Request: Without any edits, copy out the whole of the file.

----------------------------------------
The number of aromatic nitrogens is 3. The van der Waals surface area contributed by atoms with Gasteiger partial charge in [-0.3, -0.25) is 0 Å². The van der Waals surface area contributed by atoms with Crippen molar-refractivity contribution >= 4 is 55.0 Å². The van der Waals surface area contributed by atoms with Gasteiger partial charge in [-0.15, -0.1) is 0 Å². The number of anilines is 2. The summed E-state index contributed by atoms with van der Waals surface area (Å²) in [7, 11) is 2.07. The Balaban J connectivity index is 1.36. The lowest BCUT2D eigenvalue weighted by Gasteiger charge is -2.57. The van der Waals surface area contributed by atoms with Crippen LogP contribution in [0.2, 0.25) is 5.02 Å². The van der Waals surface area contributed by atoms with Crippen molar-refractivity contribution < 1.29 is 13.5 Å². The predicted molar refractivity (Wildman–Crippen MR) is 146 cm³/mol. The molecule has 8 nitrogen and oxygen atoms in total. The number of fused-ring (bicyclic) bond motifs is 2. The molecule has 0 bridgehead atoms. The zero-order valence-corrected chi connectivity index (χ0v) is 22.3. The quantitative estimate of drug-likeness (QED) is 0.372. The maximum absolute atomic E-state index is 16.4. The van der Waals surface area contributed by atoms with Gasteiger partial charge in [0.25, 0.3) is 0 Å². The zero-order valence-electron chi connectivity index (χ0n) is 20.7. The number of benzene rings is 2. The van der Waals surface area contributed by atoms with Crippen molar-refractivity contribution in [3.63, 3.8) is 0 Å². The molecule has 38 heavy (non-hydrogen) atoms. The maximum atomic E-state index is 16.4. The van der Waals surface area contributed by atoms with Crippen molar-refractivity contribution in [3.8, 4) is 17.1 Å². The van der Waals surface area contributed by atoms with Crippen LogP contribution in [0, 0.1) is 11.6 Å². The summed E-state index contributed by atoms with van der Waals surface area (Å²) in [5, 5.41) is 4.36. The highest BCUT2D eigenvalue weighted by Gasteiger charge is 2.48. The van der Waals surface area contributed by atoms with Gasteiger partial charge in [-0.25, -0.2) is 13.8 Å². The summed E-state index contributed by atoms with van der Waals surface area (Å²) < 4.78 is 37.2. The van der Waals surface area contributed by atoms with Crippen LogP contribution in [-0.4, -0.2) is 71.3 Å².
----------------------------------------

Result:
The number of aromatic nitrogens is 3. The van der Waals surface area contributed by atoms with Gasteiger partial charge in [-0.3, -0.25) is 0 Å². The van der Waals surface area contributed by atoms with Crippen molar-refractivity contribution >= 4 is 55.0 Å². The van der Waals surface area contributed by atoms with Gasteiger partial charge in [-0.15, -0.1) is 0 Å². The number of anilines is 2. The summed E-state index contributed by atoms with van der Waals surface area (Å²) in [7, 11) is 2.07. The Balaban J connectivity index is 1.36. The lowest BCUT2D eigenvalue weighted by Gasteiger charge is -2.57. The van der Waals surface area contributed by atoms with Crippen LogP contribution in [0.2, 0.25) is 5.02 Å². The van der Waals surface area contributed by atoms with Crippen molar-refractivity contribution < 1.29 is 13.5 Å². The predicted molar refractivity (Wildman–Crippen MR) is 146 cm³/mol. The molecule has 8 nitrogen and oxygen atoms in total. The number of fused-ring (bicyclic) bond motifs is 2. The molecule has 0 bridgehead atoms. The zero-order valence-corrected chi connectivity index (χ0v) is 22.3. The quantitative estimate of drug-likeness (QED) is 0.372. The maximum absolute atomic E-state index is 16.4. The van der Waals surface area contributed by atoms with Gasteiger partial charge in [0.25, 0.3) is 0 Å². The zero-order valence-electron chi connectivity index (χ0n) is 20.7. The number of benzene rings is 2. The van der Waals surface area contributed by atoms with Crippen molar-refractivity contribution in [3.63, 3.8) is 0 Å². The molecule has 38 heavy (non-hydrogen) atoms. The maximum atomic E-state index is 16.4. The van der Waals surface area contributed by atoms with Crippen molar-refractivity contribution in [3.8, 4) is 17.1 Å². The van der Waals surface area contributed by atoms with Crippen LogP contribution in [0, 0.1) is 11.6 Å². The summed E-state index contributed by atoms with van der Waals surface area (Å²) in [5, 5.41) is 4.36. The highest BCUT2D eigenvalue weighted by Gasteiger charge is 2.48. The van der Waals surface area contributed by atoms with Gasteiger partial charge in [-0.25, -0.2) is 13.8 Å². The summed E-state index contributed by atoms with van der Waals surface area (Å²) < 4.78 is 37.2. The van der Waals surface area contributed by atoms with Crippen LogP contribution in [-0.4, -0.2) is 71.3 Å².